Mr. Adamson will have no lawyer to represent his interest in the litigation. While that is
true, it is an insufficient reason under the circumstances to deny the motion to withdraw.
It is clear from the documents filed by all parties, including Mr. Adamson himself, that
Mr. Adamson has no confidence or trust in the Lawyers. Indeed, quite the opposite is
the case. He accuses the Lawyers of fraud and disloyalty. The objection at docket 252
is essentially a litany of perceived misconduct by the Lawyers and the guardian ad
litem. That document well illustrates why it is impossible for the Lawyers to continue
28 U.S.C. § 636(b)(1).
Barilla v. Ervin, 886 F.2d 1514, 1518 (9th Cir. 1989), overruled on other
grounds by Simpson v. Lear Astronics Corp., 77 F.3d 1170, 1174 (9th Cir. 1996).
28 U.S.C. § 636(b)(1).
Taberer v. Armstrong World Industries, Inc., 954 F.2d 888, 906 (3d Cir. 1992).
representing Mr. Adamson for he believes that his “condition has exascerbated (sic)
and worsened to the point he feels like he could have a nervous breakdown or stroke
because of the neglect of attorneys Mayes–Telles and Eisenberg.21”
For the reasons above, this court will adopt the report at docket 246 and will
grant the motion at docket 227.
B. Guardian Ad Litem’s Motion to Withdraw
Mr. Adamson’s opinion of Mr. Eisenberg is essentially the same as his opinion of
the Lawyers. For example, in his response at docket 243, Mr. Adamson succinctly
reveals the depth of mistrust he feels toward both the Lawyers and the guardian ad
“The plaintiff has accused them all recently of committing ‘Fraud upon the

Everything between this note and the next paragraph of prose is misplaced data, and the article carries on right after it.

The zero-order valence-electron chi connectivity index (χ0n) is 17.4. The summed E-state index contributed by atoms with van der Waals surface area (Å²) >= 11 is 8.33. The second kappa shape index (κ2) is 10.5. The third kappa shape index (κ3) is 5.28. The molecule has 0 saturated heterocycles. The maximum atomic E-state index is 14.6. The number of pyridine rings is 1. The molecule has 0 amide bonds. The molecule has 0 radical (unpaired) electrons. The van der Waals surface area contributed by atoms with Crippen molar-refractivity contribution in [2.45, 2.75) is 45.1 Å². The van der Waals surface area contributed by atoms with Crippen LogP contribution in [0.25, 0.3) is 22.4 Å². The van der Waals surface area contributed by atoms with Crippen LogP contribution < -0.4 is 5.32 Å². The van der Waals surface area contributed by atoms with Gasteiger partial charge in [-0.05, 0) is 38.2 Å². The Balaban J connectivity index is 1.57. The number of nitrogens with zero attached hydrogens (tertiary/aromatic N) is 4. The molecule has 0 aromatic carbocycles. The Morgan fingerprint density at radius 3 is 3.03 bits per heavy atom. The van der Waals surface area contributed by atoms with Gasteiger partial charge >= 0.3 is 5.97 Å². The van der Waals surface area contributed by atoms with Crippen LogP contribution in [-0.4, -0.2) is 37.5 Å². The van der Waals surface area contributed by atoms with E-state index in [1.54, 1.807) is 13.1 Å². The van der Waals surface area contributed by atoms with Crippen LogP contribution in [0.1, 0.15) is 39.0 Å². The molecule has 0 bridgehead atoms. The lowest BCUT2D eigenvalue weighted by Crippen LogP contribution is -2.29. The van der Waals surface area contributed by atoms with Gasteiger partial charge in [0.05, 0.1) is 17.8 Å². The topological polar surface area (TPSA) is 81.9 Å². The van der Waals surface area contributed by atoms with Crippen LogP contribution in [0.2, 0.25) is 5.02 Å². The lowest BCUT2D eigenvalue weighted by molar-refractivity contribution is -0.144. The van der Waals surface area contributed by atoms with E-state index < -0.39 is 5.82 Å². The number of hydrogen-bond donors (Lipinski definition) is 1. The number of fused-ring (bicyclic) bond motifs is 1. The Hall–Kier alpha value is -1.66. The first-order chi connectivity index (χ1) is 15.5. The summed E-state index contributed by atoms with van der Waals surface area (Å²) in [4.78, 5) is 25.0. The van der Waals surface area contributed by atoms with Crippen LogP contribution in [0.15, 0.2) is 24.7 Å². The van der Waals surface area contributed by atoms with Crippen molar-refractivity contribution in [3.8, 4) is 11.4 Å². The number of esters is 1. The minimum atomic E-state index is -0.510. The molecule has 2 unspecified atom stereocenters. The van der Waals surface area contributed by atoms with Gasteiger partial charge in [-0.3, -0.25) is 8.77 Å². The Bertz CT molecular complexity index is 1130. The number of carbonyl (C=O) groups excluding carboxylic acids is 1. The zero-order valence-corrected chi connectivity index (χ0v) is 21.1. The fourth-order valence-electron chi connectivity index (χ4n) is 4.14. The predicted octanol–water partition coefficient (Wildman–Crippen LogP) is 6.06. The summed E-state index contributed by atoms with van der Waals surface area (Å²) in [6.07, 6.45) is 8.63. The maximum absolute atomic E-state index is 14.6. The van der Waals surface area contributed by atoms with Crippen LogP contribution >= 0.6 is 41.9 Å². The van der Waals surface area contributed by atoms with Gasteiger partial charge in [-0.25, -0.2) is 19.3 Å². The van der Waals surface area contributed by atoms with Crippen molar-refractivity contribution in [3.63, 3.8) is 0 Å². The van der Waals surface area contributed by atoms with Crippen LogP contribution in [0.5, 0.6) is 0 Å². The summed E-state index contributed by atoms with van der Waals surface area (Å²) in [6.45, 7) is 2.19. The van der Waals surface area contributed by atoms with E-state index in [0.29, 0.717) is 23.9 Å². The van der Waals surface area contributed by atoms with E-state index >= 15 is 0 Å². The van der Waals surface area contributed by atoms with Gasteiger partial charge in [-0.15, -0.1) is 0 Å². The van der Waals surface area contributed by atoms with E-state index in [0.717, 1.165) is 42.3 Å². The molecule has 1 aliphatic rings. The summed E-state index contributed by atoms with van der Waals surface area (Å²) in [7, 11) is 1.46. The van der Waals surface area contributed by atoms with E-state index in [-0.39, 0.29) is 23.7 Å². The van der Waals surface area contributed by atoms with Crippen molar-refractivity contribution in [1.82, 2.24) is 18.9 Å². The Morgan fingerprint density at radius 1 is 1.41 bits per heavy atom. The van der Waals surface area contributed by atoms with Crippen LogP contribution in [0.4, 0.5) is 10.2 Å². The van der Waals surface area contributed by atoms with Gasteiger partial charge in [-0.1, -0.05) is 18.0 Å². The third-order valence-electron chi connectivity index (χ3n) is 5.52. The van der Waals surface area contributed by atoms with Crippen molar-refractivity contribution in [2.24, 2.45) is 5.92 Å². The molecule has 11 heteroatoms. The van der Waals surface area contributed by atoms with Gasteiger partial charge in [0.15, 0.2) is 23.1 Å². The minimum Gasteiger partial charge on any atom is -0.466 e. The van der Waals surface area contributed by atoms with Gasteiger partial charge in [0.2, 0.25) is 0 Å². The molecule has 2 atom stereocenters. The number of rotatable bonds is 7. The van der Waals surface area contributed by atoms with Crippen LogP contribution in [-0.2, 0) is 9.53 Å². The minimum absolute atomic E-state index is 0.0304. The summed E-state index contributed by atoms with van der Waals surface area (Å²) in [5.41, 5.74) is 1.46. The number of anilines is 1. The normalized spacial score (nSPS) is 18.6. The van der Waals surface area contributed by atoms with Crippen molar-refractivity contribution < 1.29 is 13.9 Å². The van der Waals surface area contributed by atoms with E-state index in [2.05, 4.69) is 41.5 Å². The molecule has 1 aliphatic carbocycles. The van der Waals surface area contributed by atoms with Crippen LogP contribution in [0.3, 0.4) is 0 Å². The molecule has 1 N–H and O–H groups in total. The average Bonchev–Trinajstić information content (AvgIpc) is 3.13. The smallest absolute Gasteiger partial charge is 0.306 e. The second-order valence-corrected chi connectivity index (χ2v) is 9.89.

Court’ and on this plaintiff. The Court cannot move forward from here
until attorney Eisenberg is replaced. We move this court now to replace
him as Guardian ad Litem. We also move the Court now to appoint
replacement attorney for the Firm of Mayes Telles.”22
It is apparent from the documents on file that it is impossible for Mr. Eisenberg to
continue to protect the interests of Mr. Adamson. The motion by the guardian ad litem
to terminate his status will be granted.
C. Disposition of Case
Mr. Adamson has been found incompetent to conduct this litigation. He has
made scurrilous accusations and threats against his guardian ad litem. Anyone having
the ability to serve as a guardian ad litem for Mr. Adamson would surely refuse the
opportunity to do so in light of his treatment of Mr. Eisenberg. Mr. Adamson has had
four lawyers. Mr. Adamson successfully sought to have the first one, Ms. Fischer,
removed. The second, Mr. DeLozier, was relieved by Judge Carroll after Mr. DeLozier
pointed to the deterioration in the attorney-client relationship. The last two have just
been relieved based on Mr. Adamson’s open expressions of hostility and mistrust.
Doc. 252 at p. 7.
Doc. 243 at p. 3.
Given Mr. Adamson’s accusations against those lawyers, it is nearly inconceivable that
a competent attorney would agree to represent Mr. Adamson.
This case cannot proceed to trial in the current circumstances, so the court must
determine what to do with it. There are only two options. The court might stay the
proceedings, or the court might dismiss the case without prejudice. While dismissal
would not be imposed as a sanction per se, the court believes consideration of Ninth
Circuit law on the imposition of case dispositive sanctions provides a useful analytical
Before imposing a case dispositive sanction, the Ninth Circuit has directed
district courts to consider five criteria: public interest in prompt conclusion of litigation;
need to manage the court’s docket; risk of prejudice to the party asking for the sanction;
policy favoring disposition of disputes on their merits; and suitability of less drastic
sanctions.23 The first consideration favors dismissal, for the probability of concluding